Soldier in eastern DR Congo shoots dead at least 13 civilians
A drunken soldier in the Democratic Republic of Congo’s troubled east opened fire on passers-by, killing at least 13 people including a two-year-old girl and seven women, sources said on Friday.
The murders incensed locals who laid out the victims’ shrouded bodies.
Youths built a big fire nearby and a local leader vilified the army and demanded that its troops and a UN force stationed in the district pull out.
Shocked relatives of the victims drifted around as they tried to make sense of the tragedy.
The incident happened late Thursday at Sange, in the territory of Uvira in South Kivu province, the sources said.
“The person responsible is a drunken member of the FARDC (DR Congo armed forces) who opened fire on at least 20 civilians who crossed his path,” a prosecutor in Uvira said.
Captain Dieudonne Kasereka, an army spokesman, said the soldier was “in a state of drunkeness and shot 13 people who died, and wounded nine others”.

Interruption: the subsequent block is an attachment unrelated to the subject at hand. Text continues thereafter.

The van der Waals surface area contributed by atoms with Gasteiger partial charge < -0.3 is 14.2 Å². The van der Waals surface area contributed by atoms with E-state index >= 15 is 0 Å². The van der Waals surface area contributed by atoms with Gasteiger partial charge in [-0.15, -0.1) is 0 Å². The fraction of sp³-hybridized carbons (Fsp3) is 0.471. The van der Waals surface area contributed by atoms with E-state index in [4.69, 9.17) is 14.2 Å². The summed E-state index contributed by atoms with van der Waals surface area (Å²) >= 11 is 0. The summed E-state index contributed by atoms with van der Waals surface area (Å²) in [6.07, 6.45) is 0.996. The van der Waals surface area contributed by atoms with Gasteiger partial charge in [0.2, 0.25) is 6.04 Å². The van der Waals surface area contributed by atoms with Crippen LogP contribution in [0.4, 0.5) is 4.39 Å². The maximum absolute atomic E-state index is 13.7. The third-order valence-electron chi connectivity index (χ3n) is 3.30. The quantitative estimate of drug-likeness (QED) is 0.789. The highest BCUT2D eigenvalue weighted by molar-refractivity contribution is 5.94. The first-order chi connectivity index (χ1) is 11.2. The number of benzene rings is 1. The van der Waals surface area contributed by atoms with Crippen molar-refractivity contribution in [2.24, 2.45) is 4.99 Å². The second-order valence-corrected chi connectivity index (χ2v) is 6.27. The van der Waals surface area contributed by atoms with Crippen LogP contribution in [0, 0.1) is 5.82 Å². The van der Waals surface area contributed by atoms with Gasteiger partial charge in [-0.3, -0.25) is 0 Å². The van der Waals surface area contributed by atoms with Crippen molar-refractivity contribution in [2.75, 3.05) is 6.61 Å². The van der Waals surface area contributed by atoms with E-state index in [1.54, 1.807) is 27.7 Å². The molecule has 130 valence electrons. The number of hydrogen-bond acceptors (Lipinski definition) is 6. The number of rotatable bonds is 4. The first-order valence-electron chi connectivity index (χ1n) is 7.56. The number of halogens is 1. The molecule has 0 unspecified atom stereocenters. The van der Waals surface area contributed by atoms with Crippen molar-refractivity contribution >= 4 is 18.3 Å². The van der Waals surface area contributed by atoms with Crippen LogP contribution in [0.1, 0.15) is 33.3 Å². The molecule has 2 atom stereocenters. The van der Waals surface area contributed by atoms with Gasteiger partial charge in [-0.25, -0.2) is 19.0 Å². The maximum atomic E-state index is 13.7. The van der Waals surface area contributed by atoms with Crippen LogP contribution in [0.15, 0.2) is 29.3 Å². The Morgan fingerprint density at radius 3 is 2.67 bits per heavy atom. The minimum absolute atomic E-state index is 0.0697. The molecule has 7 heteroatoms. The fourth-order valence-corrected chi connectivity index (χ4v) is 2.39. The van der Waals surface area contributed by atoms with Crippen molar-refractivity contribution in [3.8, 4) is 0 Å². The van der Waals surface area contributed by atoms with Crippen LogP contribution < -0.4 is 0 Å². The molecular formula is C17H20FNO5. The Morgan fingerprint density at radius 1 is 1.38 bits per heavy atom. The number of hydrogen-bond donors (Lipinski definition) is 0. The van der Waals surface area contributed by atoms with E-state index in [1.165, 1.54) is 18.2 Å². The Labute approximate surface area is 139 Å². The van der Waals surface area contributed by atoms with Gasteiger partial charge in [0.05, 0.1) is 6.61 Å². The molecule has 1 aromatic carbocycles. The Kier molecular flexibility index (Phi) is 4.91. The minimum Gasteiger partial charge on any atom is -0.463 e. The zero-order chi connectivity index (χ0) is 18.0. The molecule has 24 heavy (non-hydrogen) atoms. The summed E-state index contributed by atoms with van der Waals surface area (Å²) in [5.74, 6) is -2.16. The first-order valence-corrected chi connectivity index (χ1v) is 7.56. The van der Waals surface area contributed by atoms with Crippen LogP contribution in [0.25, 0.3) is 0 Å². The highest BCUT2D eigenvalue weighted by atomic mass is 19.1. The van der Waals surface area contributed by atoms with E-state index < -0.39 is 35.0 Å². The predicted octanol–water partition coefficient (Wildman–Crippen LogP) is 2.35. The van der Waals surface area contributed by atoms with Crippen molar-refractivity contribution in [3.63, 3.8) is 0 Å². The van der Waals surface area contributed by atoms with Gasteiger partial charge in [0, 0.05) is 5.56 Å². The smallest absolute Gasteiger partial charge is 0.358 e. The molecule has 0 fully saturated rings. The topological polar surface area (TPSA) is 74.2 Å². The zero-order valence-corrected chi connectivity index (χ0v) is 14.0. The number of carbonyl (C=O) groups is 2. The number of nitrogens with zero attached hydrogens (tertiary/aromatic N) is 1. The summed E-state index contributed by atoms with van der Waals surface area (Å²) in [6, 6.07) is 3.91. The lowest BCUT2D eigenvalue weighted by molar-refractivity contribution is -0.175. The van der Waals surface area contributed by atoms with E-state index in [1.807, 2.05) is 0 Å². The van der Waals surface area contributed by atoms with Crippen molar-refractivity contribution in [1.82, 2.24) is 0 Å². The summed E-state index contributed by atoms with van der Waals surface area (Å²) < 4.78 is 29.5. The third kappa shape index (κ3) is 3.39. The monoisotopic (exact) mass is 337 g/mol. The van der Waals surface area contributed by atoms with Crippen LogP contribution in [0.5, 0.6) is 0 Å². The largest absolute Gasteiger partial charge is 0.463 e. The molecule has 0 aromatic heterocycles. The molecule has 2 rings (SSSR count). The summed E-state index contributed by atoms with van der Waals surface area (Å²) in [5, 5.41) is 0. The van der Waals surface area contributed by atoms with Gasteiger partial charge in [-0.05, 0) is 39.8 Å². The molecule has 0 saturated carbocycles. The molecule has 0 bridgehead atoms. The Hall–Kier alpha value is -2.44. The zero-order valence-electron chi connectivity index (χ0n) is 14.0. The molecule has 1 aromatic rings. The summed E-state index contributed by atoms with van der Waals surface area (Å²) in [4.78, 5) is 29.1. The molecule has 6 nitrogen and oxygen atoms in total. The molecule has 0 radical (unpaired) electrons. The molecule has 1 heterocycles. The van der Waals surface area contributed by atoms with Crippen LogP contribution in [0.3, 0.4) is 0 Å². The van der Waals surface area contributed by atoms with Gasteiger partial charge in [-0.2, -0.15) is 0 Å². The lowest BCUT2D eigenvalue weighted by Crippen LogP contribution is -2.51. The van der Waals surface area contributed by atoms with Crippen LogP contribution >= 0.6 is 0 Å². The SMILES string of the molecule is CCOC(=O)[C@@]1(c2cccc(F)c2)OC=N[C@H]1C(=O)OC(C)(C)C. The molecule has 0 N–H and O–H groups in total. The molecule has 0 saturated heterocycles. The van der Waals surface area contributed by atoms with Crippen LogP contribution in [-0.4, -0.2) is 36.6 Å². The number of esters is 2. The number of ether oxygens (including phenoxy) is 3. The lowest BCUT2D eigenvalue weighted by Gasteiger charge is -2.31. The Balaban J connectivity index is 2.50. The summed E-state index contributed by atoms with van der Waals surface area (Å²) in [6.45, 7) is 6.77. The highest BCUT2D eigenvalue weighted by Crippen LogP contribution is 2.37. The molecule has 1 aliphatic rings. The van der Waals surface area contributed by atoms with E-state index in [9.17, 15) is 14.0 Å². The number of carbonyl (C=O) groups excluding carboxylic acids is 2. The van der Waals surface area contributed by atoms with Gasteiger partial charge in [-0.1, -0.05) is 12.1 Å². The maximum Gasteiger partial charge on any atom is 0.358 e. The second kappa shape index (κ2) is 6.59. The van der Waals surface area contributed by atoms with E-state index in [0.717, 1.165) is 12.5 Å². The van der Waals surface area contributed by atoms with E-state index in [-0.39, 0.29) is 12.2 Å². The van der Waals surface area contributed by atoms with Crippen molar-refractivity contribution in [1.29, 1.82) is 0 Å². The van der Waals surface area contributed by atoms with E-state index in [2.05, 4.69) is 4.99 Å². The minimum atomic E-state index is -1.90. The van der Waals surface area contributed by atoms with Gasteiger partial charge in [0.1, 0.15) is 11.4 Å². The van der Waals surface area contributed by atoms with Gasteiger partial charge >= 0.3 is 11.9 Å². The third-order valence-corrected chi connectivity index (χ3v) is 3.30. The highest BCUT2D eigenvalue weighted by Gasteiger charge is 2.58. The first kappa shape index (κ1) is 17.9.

The gunman was still armed and on the run, Kasereka added.
“An army delegation and a UN team is in the area to calm the population, which is demonstrating against the army,” he said.
Angry residents blocked Highway 5 which runs through the area, using branches, rocks and burning tyres.
They also displayed the 12 bodies, wrapped in funeral shrouds, at a busy crossroads, blocking traffic, several witnesses told AFP, but removed them later following talks between district representatives and civilian and military officials.
Ndaburwa Rukalisa, a local leader in Sange, said the soldier was a member of the locally based 122nd Battalion of the FARDC.
A judicial source said that a two-year-old girl was among those who were shot dead.
Local leader Bernard Kadodo said “we can’t understand the lax attitude of the army and (UN) Blue Helmets in Sange.
“The battalion has to pull out of Sange quickly. We want the UN mission to leave the city too.”
Sange lies 80 kilometres (50 miles) south of Bukavu, the capital of South Kivu province.
The highway connects Uvira, the province’s second-largest town, with the border with Burundi.
It has been rocked by unrest for around 25 years and has recently seen an increase in ethnic violence.
In July 2010, an overturned tanker truck carrying petrol exploded in the city, killing almost 300 people.
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